When a senator is murdered, a CIA analyst named Ben Geary (Topher Grace) connects the murders to a series of killings by a group known as the Cassius Seven. All but Cassius was caught or killed, and Geary believes Cassius is back. To assist Brandt in his investigation, the director (Martin Sheen) calls in the man who tracked down the other six: Paul Shepherdson (Richard Gere). Retired and convinced that Cassius' days are over, Paul isn't all that interested in working with Geary, but when the case heats up, he has no choice but to start digging up the past.
In case the "young brash agent" and "back out of retirement" parts of the synopsis aren't enough, The Double has plenty more cliches to unleash on the unsuspecting viewer long before the credits roll. Director/writer Michael Brandt hasn't met a twist he didn't like, and before long he's just hurling them at the screen in the hope that something will stick, without any rhyme or reason when it comes to tracking the motivations of his characters throughout the picture.
Brandt's direction is ridiculously bombastic. There's hardly a key reveal in the film that isn't accompanied by three crash cuts zooming closer and closer and a huge booming cue from John Debney's score. It's the kind of movie where the characters only move in ways that would be blocked by a director who's watched too many TV shows and movies would ever have someone act, like walking up to a screen in the middle of a room, shaking their head to themselves, before turning around to sigh and dramatically reveal what he knew immediately to everyone else. When Martin Sheen's character shows up to bring Paul back into the fold, he's sitting in the dark inside Paul's house, waiting for him to return home. A criminal played by a glowering Stephen Moyer escapes from prison guards, only to stop in the parking lot of the building he's escaping from to have an entire conversation.
Character motivations are a big problem. As with all retired agents in movies, Paul is haunted by his past, and Geary has a family to think of and his own decisions to atone for, but both men are only haunted when the film finds it dramatically convenient, leaving logical gaps in order to reveal more later. To that end, Brandt employs a distracting flashback structure that feels fairly unnecessary. Geary's family is also dead weight, there to serve the same function as any family in one of these kinds of films: stakes.
Worst of all, though, is the big twist: who is Cassius? There are two extremely obvious answers to this question, and the extent of cleverness here is that it's not the more obvious answer (several indications that it might be are lazy red herrings). At least Brandt doesn't make the viewer wait for it, revealing the answer only 30 minutes into the movie, but the tension this creates for the other hour of the movie isn't dramatic tension, but a wait for the inevitable, which involves characters pinning pictures to a wall and poring through boxes of old files, and finally a finale with car chases and shootouts. The Double is a B-thriller that wants to be taken very seriously, but it's a mess, stumbling through plot holes and telegraphed twists, hoping that if it moves fast enough and offers a certain amount of bang for the viewer's buck, audiences won't notice they've seen it all before.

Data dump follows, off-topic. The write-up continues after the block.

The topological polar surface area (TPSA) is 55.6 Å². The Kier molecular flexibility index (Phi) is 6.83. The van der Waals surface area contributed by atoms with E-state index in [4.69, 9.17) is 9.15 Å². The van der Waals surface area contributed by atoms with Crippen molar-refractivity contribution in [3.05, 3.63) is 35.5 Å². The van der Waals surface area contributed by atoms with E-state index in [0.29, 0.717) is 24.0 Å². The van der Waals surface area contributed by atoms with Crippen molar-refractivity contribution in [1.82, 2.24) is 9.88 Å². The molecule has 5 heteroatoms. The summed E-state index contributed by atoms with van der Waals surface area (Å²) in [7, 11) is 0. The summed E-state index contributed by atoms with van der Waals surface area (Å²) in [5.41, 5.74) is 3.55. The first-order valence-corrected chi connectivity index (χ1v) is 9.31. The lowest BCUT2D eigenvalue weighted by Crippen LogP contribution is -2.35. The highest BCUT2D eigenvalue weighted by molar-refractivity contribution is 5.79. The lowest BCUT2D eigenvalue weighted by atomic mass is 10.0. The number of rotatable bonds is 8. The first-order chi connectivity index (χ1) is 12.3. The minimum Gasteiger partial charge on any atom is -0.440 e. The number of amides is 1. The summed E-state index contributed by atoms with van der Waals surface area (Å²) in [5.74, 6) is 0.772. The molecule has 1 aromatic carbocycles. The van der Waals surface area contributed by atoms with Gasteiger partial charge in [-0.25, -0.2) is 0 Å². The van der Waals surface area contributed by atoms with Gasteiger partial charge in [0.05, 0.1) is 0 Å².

The film's boring poster becomes the Blu-Ray's boring artwork, which is basically just the two leads standing, doing dramatic things, with a hint of setting and the tone of the movie (i.e., including a gun in the picture). The disc comes in an eco-friendly Vortex case (the kind with less plastic rather than holes), and there is no insert.
The Video and Audio
The Double's MPEG-4 AVC, 2.35:1 1080p is almost as good as one should expect a Blu-Ray disc of a 2011 film to be. Detail is impeccable at all times, and the image is crystal clear, with such fine grain that it's hardly visible in any daylight scenes. The only sore thumb nitpicks are black crush that is prevalent enough to absorb brown hair or a blue suit jacket against a dark backyard, and a general lack of depth, possibly thanks to Brandt and Jeffrey L. Kimball's cinematography choices, which may involve a little digital color timing (especially during the harsh flashback sequences, which are slightly color-drained to give them a distinct look from the rest of the feature).
A DTS-HD Master Audio 5.1 gets the job done with a totally straightforward mix that offers a decent 5.1 presentation and calls it a day. The mix offers "surround" effects whenever I expect them: in that dark backyard, there are crickets and evening ambience effects, cars pass on busy streets, a man hiding in an industrial lot of some sort provides directional attributes based on the framing and everything. At the same time, I was never surprised or immersed in the sound by the mix; it's as average as average can be across the board. English captions for the deaf and hard of hearing and Spanish subtitles are also provided.
Audio commentary by director/co-writer Michael Brandt and producer/co-writer Derek Haas: A congenial if unremarkable chat with the filmmakers that covers all the bases. I admit, I wasn't enthralled enough with the feature film to give this a full listen, but a sampling of the track reveals informational chatter about reshoots, the process of writing the script, casting, and no significant gaps of silence.
Interviews (7:49): Identified as a "featurette" on the back cover and "producer interviews" on the menu, this is a short reel of interviews with the cast and crew. Nothing special.
A theatrical trailer for The Double is also included.
Predictable and trashy, and worse, dull and self-serious, The Double is a big swing and a miss. Skip it.
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